…Violent abuses are MINUSTAH’s (the UN Haiti Mission’s) basic modi operandi for protecting US & other Western economic interests by targeting poor Haitians…
A UN Security Council delegation is currently in Haiti to “review its mandate” and “evaluate” its efforts in the country. At the conclusion of this 4-day trip, the delegation will report on its findings. Given that the UN formally denies responsibility for the cholera outbreak ravaging the country, it won’t tally the 7,000 cholera deaths as part of its impact.
In light of this, it’s tempting to review yet again the “mountain of evidence” proving the UN’s fault for the outbreak. But there’s no need. The only remaining question about UN culpability is not whether they’re to blame for introducing cholera to Haiti, but whether the tools of international law will work on behalf of justice or on behalf of the powerful.
Instead, this post provides historical context for evaluating MINUSTAH’s public statements about the ongoing cholera crisis. Specifically, we compare similar public statements about a previous scandal to internal documents that only came to light years after the fact.
For those who aren’t familiar with the UN Mission’s history in Haiti, this post will show that MINUSTAH has used public denials not just to deflect responsibility, but to provide cover for continuing its “violent abuses.”
MINUSTAH’s “Modi Operandi”: The Cité Soleil Raid
June 2005. The US Ambassador to Haiti, James Foley, tells MINUSTAH: Haitian business elites are “panicked” by the lack of visible security patrols in their neighborhoods. They believe gang activity is increasing. Foley wants a symbolic action to ease their minds – something “swift and aggressive.” He suggests the UN target Cité Soleil.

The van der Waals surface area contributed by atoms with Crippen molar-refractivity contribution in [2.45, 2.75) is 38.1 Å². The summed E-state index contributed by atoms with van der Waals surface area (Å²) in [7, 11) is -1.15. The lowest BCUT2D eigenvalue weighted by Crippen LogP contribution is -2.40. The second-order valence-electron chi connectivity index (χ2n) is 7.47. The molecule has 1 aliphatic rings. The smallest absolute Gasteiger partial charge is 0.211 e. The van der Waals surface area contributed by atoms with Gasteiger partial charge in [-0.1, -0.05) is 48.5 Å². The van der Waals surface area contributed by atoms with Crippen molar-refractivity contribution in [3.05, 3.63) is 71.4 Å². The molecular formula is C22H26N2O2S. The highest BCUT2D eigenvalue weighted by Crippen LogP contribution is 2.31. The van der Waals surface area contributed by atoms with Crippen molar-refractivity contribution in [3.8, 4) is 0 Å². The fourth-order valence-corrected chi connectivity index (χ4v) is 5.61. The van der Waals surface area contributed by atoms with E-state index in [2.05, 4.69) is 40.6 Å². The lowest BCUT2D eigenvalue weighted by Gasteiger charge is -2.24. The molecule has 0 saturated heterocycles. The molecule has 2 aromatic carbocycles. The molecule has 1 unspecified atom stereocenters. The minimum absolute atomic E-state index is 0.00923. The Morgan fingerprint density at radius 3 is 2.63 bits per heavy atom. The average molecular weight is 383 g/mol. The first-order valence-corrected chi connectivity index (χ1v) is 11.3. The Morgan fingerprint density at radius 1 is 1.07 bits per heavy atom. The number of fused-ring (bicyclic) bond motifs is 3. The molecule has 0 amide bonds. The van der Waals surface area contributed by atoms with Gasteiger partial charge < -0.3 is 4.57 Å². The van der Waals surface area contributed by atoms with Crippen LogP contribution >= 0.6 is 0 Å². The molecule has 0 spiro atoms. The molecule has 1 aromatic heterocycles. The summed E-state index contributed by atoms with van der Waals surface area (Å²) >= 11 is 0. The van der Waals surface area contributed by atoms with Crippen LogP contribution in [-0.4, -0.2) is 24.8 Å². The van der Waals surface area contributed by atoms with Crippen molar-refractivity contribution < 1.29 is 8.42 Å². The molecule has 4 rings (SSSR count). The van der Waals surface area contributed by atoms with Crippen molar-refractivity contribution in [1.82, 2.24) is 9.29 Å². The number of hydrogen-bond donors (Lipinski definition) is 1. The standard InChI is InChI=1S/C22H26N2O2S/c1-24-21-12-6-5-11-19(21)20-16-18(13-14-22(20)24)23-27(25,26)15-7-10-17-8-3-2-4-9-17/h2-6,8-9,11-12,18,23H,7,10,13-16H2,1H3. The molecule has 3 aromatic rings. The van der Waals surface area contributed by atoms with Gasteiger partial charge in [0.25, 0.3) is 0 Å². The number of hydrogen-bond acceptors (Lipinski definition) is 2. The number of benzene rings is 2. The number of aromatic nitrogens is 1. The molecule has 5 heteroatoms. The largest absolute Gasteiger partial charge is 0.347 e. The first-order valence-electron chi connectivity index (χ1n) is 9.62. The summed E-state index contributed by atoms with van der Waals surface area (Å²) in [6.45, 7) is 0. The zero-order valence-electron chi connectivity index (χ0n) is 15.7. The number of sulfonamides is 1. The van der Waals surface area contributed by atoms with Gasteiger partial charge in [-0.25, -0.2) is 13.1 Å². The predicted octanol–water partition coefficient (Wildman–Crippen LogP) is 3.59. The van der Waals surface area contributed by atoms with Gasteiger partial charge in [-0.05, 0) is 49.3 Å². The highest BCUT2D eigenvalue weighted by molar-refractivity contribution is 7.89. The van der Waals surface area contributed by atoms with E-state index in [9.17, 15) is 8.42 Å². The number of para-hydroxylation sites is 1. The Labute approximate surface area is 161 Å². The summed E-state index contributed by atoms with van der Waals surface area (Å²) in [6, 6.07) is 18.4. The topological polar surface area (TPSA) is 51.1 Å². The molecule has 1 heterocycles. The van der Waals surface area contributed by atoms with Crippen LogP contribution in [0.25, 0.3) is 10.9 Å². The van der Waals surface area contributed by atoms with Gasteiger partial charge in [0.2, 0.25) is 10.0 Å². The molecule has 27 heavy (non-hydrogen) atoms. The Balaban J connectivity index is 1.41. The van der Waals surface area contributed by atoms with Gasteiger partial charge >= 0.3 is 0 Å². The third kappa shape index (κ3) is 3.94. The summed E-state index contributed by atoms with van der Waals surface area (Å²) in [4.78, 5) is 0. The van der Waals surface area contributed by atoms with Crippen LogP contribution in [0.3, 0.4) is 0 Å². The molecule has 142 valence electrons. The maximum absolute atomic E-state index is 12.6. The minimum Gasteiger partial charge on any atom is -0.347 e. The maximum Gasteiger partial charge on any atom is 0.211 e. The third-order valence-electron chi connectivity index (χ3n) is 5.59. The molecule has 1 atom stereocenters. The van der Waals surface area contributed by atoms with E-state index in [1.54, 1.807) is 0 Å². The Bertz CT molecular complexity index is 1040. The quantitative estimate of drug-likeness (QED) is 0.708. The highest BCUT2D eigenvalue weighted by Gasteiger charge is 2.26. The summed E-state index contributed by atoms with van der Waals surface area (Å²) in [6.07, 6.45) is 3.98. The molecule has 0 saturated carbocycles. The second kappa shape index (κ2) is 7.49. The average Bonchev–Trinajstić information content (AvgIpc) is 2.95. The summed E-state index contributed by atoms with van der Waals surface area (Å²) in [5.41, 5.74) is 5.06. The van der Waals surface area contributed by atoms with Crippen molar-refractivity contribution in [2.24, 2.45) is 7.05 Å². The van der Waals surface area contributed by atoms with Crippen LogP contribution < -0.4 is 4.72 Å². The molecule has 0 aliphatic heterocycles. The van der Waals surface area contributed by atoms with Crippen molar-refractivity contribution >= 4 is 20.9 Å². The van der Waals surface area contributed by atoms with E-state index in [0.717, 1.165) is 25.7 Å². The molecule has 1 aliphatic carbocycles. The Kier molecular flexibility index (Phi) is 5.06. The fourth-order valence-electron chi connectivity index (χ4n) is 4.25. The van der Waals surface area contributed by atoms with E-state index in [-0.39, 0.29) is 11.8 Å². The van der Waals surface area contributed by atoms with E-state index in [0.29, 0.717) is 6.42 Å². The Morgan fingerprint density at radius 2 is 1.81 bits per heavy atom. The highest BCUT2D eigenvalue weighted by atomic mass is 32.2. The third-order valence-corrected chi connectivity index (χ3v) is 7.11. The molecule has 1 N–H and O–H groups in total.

Labeled “the poorest place on the planet” by Mother Teresa, Cité Soleil is a slum in Haiti’s capital, Port-au-Prince. In 2005, it was a vital pillar of support for former President Jean-Bertrand Aristide, who was deposed in a US-engineered coup the preceding year.
State Department cables reveal that after Foley’s request, MINUSTAH “coordinat[ed] with the private sector” to plan a response. That response began on July 6, when more than 1,400 UN “peacekeepers” and 41 Armored Personnel Vehicles encircled Cité Soleil at 3 a.m. In the ensuing 7-hour bloodbath, MINUSTAH soldiers sprayed 22,000 bullets into a residential neighborhood while blocking all routes of escape, resulting in the death of “untold dozens” of civilian casualties.
How MINUSTAH Manages the Media
This is an old story, familiar to Haiti activists. The reason it’s worth revisiting now is the similarity between the UN’s response to the Cité Soleil massacre of 2005 and to the cholera outbreak of 2010.
Amidst the stonewalling and the unending chorus of “no comment,” a few statements cohered into a standard UN narrative about the Cité Soleil raid:
- Downplay Impact: Few people died (specifically, the UN claimed to have only killed “gang leader” Dred Wilme and 5 of his associates);
- Shift Blame: Gangs fired first – the UN was merely defending itself;
- Cite Higher Cause: The raid was necessary to contain the gang threat.